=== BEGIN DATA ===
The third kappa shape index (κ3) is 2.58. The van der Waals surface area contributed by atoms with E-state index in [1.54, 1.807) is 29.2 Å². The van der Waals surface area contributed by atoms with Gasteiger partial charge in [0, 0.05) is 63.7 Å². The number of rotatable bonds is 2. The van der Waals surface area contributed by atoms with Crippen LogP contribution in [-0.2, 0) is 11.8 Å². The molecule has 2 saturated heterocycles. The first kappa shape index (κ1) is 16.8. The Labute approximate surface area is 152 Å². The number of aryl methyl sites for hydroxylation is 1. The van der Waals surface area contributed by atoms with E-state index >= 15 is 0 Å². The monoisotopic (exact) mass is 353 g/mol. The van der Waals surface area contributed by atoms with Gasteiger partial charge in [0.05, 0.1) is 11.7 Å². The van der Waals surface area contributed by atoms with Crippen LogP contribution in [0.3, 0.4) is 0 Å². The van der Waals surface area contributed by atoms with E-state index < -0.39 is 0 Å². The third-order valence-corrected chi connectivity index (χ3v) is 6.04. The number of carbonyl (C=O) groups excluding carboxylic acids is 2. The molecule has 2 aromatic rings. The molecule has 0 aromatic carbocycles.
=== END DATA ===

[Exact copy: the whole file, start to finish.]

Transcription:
The third kappa shape index (κ3) is 2.58. The van der Waals surface area contributed by atoms with E-state index in [1.54, 1.807) is 29.2 Å². The van der Waals surface area contributed by atoms with Gasteiger partial charge in [0, 0.05) is 63.7 Å². The number of rotatable bonds is 2. The van der Waals surface area contributed by atoms with Crippen LogP contribution in [-0.2, 0) is 11.8 Å². The molecule has 2 saturated heterocycles. The first kappa shape index (κ1) is 16.8. The Labute approximate surface area is 152 Å². The number of aryl methyl sites for hydroxylation is 1. The van der Waals surface area contributed by atoms with E-state index >= 15 is 0 Å². The monoisotopic (exact) mass is 353 g/mol. The van der Waals surface area contributed by atoms with Gasteiger partial charge in [0.05, 0.1) is 11.7 Å². The van der Waals surface area contributed by atoms with Crippen LogP contribution in [0.3, 0.4) is 0 Å². The van der Waals surface area contributed by atoms with E-state index < -0.39 is 0 Å². The third-order valence-corrected chi connectivity index (χ3v) is 6.04. The number of carbonyl (C=O) groups excluding carboxylic acids is 2. The molecule has 2 aromatic rings. The molecule has 0 aromatic carbocycles.